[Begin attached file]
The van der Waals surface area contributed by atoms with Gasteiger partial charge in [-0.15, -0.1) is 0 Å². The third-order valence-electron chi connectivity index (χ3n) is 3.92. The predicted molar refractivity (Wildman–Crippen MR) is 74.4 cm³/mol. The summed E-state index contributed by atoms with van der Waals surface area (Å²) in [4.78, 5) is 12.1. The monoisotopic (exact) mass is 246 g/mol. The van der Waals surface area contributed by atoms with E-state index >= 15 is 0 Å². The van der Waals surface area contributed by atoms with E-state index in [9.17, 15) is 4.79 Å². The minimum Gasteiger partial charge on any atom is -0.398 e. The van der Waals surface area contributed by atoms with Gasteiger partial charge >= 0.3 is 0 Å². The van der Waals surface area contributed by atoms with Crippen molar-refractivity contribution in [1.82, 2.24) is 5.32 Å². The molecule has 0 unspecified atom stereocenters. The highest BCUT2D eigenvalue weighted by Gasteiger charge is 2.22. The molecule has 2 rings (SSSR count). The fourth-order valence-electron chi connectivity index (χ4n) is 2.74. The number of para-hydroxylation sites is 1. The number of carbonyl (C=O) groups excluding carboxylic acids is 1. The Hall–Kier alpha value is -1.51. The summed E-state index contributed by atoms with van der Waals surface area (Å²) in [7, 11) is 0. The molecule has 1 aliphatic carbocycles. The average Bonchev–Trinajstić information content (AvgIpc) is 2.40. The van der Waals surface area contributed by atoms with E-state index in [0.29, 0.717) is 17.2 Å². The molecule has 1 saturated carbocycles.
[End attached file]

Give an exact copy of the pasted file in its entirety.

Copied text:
The van der Waals surface area contributed by atoms with Gasteiger partial charge in [-0.15, -0.1) is 0 Å². The third-order valence-electron chi connectivity index (χ3n) is 3.92. The predicted molar refractivity (Wildman–Crippen MR) is 74.4 cm³/mol. The summed E-state index contributed by atoms with van der Waals surface area (Å²) in [4.78, 5) is 12.1. The monoisotopic (exact) mass is 246 g/mol. The van der Waals surface area contributed by atoms with E-state index >= 15 is 0 Å². The van der Waals surface area contributed by atoms with E-state index in [9.17, 15) is 4.79 Å². The minimum Gasteiger partial charge on any atom is -0.398 e. The van der Waals surface area contributed by atoms with Gasteiger partial charge >= 0.3 is 0 Å². The van der Waals surface area contributed by atoms with Crippen molar-refractivity contribution in [1.82, 2.24) is 5.32 Å². The molecule has 0 unspecified atom stereocenters. The highest BCUT2D eigenvalue weighted by Gasteiger charge is 2.22. The molecule has 2 rings (SSSR count). The fourth-order valence-electron chi connectivity index (χ4n) is 2.74. The number of para-hydroxylation sites is 1. The number of carbonyl (C=O) groups excluding carboxylic acids is 1. The Hall–Kier alpha value is -1.51. The summed E-state index contributed by atoms with van der Waals surface area (Å²) in [7, 11) is 0. The molecule has 1 aliphatic carbocycles. The average Bonchev–Trinajstić information content (AvgIpc) is 2.40. The van der Waals surface area contributed by atoms with E-state index in [0.29, 0.717) is 17.2 Å². The molecule has 1 saturated carbocycles.